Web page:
[Physics FAQ] - [Copyright]

Updated 1997 by PEG.
Original by Philip Gibbs 1997.

I am driving my car at the speed of light and I turn on my headlights.  What do I see?

Sadly this question and all others about experiences at the speed of light do not have a definitive answer.  You cannot go at the speed of light so the question is hypothetical.  Hypothetical questions do not have definitive answers.  Only massless particles such as photons can go at the speed of light.  As a massive object approaches the speed of light the amount of energy needed to accelerate it further increases so that an infinite amount would be needed to reach the speed of light.

Sometimes people persist: What would the world look like in the reference frame of a photon?  What does a photon experience?  Does space contract to two dimensions at the speed of light?  Does time stop for a photon?. . .  It is really not possible to make sense of such questions and any attempt to do so is bound to lead to paradoxes.  There are no inertial reference frames in which the photon is at rest so it is hopeless to try to imagine what it would be like in one.  Photons do not have experiences.  There is no sense in saying that time stops when you go at the speed of light.  This is not a failing of the theory of relativity.  There are no inconsistencies revealed by these questions.  They just don't make sense.

Despite these empty answers, nobody should feel too put down for asking such questions.  They are exactly the kind of question that Einstein often asked himself from the age of 16 until he discovered special relativity ten years later.  Einstein reported that in 1896 he thought,

``If I pursue a beam of light with the velocity c (velocity of light in a vacuum), I should observe such a beam of light as a spatially oscillatory electromagnetic field at rest.  But there seems to be no such thing, whether on the basis of experience or according to Maxwell's equations.  From the very beginning it appeared to me intuitively clear that, judged from the standpoint of such an observer, everything would have to happen according to the same laws as for an observer who, relative to the earth, was at rest.  For how, otherwise, should the first observer know, i.e., be able to determine, that he is in a state of fast uniform motion?  One sees that in this paradox the germ of the special relativity theory is already contained.  Today everyone knows, of course, that all attempts to clarify this paradox satisfactorily were condemned to failure as long as the axiom of the absolute character of time, viz., of a simultaneous, unrecognizedly was anchored in the unconscious.  Clearly to recognize this axiom and its arbitrary character really implies already the solution to the problem.''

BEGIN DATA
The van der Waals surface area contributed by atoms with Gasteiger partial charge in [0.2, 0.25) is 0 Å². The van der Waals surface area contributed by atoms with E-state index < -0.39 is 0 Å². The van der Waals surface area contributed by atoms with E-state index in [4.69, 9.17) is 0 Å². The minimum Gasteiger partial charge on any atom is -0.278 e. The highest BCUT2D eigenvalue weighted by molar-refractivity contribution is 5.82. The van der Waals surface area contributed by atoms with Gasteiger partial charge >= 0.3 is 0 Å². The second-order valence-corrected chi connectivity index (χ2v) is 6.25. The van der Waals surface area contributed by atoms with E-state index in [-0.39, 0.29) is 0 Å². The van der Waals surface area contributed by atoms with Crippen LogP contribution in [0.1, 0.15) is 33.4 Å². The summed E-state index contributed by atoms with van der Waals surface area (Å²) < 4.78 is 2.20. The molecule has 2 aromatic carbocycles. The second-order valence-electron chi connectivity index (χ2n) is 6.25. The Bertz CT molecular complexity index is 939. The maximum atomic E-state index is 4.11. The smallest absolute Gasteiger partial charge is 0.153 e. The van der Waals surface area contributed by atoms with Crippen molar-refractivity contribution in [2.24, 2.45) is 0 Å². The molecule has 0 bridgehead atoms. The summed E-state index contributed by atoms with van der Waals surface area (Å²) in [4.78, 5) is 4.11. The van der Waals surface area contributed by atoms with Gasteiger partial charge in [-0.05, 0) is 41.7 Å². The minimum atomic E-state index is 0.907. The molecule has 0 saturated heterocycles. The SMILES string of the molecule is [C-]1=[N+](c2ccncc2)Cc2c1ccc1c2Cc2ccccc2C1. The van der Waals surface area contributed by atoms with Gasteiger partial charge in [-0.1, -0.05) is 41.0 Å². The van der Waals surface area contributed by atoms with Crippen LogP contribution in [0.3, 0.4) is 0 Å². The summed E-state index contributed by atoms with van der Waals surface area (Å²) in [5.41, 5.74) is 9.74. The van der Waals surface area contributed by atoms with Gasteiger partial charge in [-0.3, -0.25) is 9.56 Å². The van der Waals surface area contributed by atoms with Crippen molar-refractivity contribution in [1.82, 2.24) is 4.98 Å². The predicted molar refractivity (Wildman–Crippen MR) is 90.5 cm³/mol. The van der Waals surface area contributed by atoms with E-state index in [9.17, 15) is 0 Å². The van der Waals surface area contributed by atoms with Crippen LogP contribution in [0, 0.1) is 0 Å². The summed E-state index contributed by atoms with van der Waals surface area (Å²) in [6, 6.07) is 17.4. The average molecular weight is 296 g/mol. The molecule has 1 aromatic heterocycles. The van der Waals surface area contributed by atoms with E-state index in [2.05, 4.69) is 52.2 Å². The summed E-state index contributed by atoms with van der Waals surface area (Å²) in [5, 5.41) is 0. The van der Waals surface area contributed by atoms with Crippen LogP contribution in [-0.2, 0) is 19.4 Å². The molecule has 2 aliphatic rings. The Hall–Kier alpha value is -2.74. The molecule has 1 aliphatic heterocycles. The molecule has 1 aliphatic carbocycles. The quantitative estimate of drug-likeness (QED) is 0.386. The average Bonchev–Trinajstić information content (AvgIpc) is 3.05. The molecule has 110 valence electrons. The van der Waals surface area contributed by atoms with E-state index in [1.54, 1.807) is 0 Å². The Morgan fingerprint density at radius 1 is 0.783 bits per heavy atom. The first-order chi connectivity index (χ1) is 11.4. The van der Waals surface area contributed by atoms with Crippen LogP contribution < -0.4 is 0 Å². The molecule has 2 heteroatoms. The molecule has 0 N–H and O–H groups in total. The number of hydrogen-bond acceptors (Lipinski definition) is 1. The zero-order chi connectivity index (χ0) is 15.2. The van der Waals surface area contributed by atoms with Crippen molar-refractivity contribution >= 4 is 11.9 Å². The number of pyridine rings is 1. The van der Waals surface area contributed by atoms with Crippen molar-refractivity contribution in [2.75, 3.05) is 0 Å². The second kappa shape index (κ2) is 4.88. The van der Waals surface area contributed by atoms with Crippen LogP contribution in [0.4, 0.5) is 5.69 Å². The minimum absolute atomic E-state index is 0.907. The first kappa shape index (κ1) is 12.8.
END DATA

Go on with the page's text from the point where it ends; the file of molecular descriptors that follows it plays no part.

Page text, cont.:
In 1905 he realised how it could be that light always goes at the same speed no matter how fast you go.  Events that are simultaneous in one reference frame will happen at different times in another that has a velocity relative to the first.  Space and time cannot be taken as absolute.  On this basis Einstein constructed the theory of special relativity, which has since been well confirmed by experiment.

Questions of relative velocity in relativity can be answered using the velocity subtraction formula v = (w − u)/(1 − wu/c2) (see relativity FAQ: velocity addition).  If you are driving at a speed u relative to me and you measure the speed of light in the same direction (w = c in my frame), the formula gives v the speed of light in your reference frame as, v = (c − u)/(1 − u/c).  For any speed u less than c this gives v = c so the speed of light is the same for you.  But if u = c the formula degenerates to zero divided by zero; a meaningless answer.

If you want to know what happens when you are driving at very nearly the speed of light, an answer can be given.  Within your car you observe no unusual effects.  You can look at yourself in your mirror which is moving with the car and you will look the same as usual.  Looking out of the window is a different matter.  The light from your headlights will always go at the speed of light in your reference frame.  It will strike any object in its path and be reflected back.  Everything else will be coming towards you at nearly the speed of light, so the light reflected from it will be Doppler shifted to very high frequencies—towards the ultraviolet or beyond.  If you have a suitable camera you could take a snapshot.  The objects passing are contracted in length but because of the different times of passage for the light and effects of aberration, the snapshot will show the objects you pass as rotated.  See the relativity FAQ Penrose-Terrell Rotation.

Ref: Quote from Einstein's biographical notes in ``Albert Einstein, Philosopher Scientist'' ed. Schilpp.